BY: JOHN CHARLES
History class. During his summer vacation on August 4th, 1964 he reads about an “incident” in the Tonkin Gulf involving US destroyers and North Vietnamese PT boats. This “incident” announced by President Lyndon Johnson, later proves to be a half-truth, but Congress gives Johnson power to retaliate. No war is declared, yet it explodes into one anyway.
Will graduates in 1965, and scrambles to find a college for the fall term. Things go against him and he is excused in December of that year, losing his 2S student deferment from the military draft. In July 1966, Will enlists in the Navy three days before his 19th birthday, his draft notice arriving four days later. Trying for the Sea Bees, he finds the occupation full, and the Navy sends him to Catapult/Arresting Gear “A” school.
The next thing he knows he’s on a plane to Manila, PI, and then a long journey by bus through the jungles down to Subic Bay Naval Base to await his Attack Aircraft Carrier USS Dangerous. Will is on his way to the Tonkin Gulf to launch “angels of death” onto the North Vietnamese.
Bitter and resentful about the politics and realities of war, Will and his shipmates relax by smoking Cannabis after flight ops are over each day. Released from the Navy in the Spring of 1970, he takes a road trip to NY to see his girlfriend at her college.
He arrives May 4th and learns about the Kent State Massacre. This event polarizes the country, and he finds himself driving to Washington D.C. with his girlfriend and three other students protest the war and march on Nixon’s White House. From that day Will’s life takes a new path.
CANNABIS has been used successfully and safely by many civilizations for thousands of years with its significant medicinal and industrial value properties. There are two primary plant varieties—Indica and Sativa. Both plants were widely used in the USA.
INDICA is a broad leaf plant, smaller and bushier with big flower buds, containing cannabidiol (CBD) and Tetrahydrocannabinol (THC) the latter with psychoactive properties in high concentrations up to 40%.
SATIVA, also known as HEMP, is a slender, taller plant with fewer leaves and without THC. It’s grown for its fiber, and oils, and is used in hundreds of products by various industries—bio-fuels, building materials, clothing, paper, food, etc.
The name MARIJUANA is a Sonoran Mexican colloquialism, originating by those who dried the buds and leaves of the Indica plant for tea or smoking. Between 1910-20, some 890,000 Mexicans entered the United States seeking refuge from the carnage of their civil war. So, Cannabis/Marijuana became an immigration/racial issue at the beginning of the 20th Century.
In 1913, California banned possession of extracts, tinctures, or other narcotic preparations of “loco weed” which marijuana is not. Other states followed suit including: Wyoming (1915); Texas (1919); Iowa; Nevada; Oregon; Washington and Arkansas (1923); Nebraska and Louisiana (1927); and Colorado (1929) passed the first laws criminalizing cannabis.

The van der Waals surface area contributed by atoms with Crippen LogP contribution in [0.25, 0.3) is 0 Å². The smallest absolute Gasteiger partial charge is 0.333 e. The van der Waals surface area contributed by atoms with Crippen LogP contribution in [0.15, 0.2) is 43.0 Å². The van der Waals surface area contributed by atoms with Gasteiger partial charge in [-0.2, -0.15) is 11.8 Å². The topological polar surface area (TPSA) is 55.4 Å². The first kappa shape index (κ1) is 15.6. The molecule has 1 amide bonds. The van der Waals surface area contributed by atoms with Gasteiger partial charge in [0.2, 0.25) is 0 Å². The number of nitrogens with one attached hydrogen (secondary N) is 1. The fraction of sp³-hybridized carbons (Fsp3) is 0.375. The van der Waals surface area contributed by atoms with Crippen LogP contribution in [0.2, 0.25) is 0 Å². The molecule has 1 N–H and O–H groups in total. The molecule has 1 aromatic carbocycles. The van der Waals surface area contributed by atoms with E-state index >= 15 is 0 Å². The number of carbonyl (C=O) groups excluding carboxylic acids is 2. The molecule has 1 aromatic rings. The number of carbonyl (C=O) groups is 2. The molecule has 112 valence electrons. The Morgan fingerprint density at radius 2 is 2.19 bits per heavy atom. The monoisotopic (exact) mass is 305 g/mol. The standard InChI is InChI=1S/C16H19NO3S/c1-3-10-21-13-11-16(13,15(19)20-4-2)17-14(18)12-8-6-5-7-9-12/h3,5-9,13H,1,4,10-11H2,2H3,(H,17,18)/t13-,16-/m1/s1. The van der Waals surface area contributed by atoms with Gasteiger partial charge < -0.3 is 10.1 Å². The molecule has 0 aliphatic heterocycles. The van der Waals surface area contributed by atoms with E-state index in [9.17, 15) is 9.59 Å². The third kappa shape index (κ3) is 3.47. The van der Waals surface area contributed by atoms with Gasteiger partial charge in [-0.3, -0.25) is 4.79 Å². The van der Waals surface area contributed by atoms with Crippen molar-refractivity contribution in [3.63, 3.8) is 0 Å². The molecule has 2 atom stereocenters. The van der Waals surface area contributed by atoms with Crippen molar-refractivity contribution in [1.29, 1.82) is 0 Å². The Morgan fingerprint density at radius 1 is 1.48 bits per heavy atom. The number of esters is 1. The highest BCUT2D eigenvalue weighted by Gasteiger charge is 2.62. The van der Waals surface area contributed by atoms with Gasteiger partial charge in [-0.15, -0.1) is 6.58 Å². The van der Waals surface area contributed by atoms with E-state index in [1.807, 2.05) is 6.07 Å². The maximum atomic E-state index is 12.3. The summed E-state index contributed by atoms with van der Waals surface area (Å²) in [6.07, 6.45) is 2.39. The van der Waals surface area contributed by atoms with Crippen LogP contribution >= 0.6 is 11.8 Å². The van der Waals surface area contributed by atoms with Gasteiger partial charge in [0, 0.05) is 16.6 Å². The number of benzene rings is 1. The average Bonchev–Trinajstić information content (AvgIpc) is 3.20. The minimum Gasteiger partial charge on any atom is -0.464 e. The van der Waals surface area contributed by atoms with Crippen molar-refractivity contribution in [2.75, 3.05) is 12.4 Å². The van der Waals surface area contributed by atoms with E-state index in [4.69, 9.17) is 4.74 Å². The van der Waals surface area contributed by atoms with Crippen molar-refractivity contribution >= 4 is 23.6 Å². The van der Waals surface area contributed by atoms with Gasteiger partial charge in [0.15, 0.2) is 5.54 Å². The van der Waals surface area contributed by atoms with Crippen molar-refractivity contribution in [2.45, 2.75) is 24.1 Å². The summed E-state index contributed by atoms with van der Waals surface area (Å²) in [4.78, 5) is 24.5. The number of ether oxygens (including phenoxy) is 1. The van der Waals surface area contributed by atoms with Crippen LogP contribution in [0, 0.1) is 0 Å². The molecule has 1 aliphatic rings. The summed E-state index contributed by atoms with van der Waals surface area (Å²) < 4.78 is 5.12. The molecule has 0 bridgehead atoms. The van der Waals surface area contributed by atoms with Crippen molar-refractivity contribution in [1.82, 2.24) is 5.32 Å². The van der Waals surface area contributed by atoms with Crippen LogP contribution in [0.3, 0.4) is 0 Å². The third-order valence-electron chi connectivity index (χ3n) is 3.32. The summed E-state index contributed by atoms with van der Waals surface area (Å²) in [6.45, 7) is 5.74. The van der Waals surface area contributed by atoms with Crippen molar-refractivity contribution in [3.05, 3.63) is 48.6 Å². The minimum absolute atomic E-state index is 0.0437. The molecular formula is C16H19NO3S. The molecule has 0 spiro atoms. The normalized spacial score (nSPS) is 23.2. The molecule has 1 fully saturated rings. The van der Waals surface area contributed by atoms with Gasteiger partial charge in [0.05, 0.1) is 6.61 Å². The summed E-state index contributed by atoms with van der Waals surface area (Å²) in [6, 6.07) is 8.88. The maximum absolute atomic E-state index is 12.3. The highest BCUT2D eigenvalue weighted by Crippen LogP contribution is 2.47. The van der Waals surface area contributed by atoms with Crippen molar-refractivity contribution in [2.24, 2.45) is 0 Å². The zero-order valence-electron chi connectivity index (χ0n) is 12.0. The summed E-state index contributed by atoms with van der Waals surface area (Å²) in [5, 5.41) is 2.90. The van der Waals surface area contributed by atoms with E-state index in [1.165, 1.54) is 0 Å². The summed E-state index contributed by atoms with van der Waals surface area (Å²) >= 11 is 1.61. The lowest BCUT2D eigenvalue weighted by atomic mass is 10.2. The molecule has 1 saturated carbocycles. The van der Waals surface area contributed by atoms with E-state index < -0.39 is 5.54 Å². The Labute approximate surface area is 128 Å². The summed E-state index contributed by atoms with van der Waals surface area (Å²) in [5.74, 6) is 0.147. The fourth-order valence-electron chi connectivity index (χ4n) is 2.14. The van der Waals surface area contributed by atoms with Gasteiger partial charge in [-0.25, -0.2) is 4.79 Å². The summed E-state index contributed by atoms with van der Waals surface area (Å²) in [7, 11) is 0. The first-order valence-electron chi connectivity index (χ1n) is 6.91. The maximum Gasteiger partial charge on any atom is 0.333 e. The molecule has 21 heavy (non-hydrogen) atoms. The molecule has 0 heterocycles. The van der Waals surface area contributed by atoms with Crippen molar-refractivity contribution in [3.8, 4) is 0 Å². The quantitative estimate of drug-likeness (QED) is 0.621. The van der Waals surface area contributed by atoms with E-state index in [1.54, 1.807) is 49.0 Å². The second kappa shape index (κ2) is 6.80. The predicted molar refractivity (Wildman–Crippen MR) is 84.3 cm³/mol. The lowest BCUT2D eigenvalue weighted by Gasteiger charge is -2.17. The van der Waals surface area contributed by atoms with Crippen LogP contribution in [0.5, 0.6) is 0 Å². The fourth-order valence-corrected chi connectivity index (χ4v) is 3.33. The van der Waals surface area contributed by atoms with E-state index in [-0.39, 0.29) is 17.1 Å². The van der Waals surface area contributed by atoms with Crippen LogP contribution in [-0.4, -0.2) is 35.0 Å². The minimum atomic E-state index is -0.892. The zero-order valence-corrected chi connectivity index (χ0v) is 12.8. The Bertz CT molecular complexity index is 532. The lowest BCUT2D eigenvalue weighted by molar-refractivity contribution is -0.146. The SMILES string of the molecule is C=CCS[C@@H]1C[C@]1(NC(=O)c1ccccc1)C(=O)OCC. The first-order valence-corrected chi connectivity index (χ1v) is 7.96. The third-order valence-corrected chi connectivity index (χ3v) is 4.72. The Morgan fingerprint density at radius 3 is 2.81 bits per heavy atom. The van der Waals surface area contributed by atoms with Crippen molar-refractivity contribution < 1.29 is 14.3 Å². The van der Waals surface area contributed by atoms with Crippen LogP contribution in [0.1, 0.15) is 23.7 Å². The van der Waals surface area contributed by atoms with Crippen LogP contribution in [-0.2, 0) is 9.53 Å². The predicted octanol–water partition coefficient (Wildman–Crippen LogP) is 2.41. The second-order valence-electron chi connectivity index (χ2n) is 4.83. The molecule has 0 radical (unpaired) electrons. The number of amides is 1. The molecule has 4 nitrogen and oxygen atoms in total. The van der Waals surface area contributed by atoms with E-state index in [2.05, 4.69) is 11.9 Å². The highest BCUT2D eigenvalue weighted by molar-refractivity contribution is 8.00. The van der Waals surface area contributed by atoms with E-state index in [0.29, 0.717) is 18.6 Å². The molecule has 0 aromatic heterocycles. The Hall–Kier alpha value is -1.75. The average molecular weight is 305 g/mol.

Over the decades hybridization of the two types of Cannabis plants has resulted in beneficial medicinal qualities. Today’s Cannabis/Marijuana are variations of Indica and Sativa. They are hybrid combinations for specific uses such as anti-cancer pain relief, appetite enhancement, glaucoma pressure control, general well-being/recreation.
As of 2019, regulated recreational/medicinal Cannabis/Marijuana is now legal in ten states, for those 21 and older, and is medically legal in another twenty-three states, a total of thirty-three states. About two-thirds of the population supports total legalization, but the United States federal government continues to outlaw cannabis as a Schedule 1 Narcotic.
Thus, the “blue laws” against Cannabis have ruined millions of lives, incarcerating those caught cultivating, possessing, or selling a God-given plant with medical and industrial benefits.
This book is about a young man thrown into the Vietnam War, rebelling against injustice, and leading a life of rebellion against a central government that wielded unimaginable powers the founding fathers had railed against in the Declaration of Independence, Constitution, and Bill of Rights.
To put people in prison for smoking weed, or growing it, or possessing it, and then confiscating all their property to sell and use the proceeds to create a bigger and bigger police state in America is truly “cruel and unusual” punishment.
Everyone’s right to their “pursuit of happiness” as far as this plant goes was undone with the Marijuana Tax Act of 1937 for the personal gain of those Globalists invested in timber, oil and big pharmaceuticals.
The muzzle flash from the .38 Special was silent like a lightning bolt out of a steel blue sky. Will Johnstone felt nothing as he fell to the floor. Then came a sharp CRACK and the smell of cordite. Will’s left leg was numb. Somewhere in another room a voice was yelling something about a rip-off. Will tried to understand what was happening. He attempted to get up off the floor but could not. The person holding the gun standing before him started to yell in slow motion:
“WTF man? Are you crazy? Why did you do that? I have a gun and you tried to attack me with your briefcase!” Will gathered his thoughts. A few minutes ago he was standing at a table in the living room waiting for the deal to go down and counting the money in the briefcase. In 20 minutes this will be over. They’ll show me the weed, then they’ll count the money while I weigh it on the bathroom scale. We’ll put the kilo bricks in the back of the pickup and leave the city…which might as well be called RipOff, Arizona, just north of the Mexican border.
A sudden sharp pain in his left leg jolted Will into reality. “Holy shit,” he thought, “I’ve been shot by this fucker.”
* * *
The loud thunderclap was reverberating in Will’s head as he awakened in his brass bed. He opened his eyes. It was afternoon, sunny and warm. He was at his cabin on the lake fifteen hundred miles from where the gunshot had been fired two weeks earlier. He was aching as he looked down to see his left leg, plaster-encased from knee to foot except for his toes.
He reached for a coat hanger to relieve an itch under the cast. Down it went and it felt good. But the pain was worsening so he reached for his pills. “Stay ahead of the pain,” his pal John had told him. He took two hoping to fall back to sleep. What a sorry state of affairs. He knew something wasn’t right about that deal going down, and now the moneyman was driving a thousand miles to get the full story. “Well, he thought, “it is what it is, and that’s that.”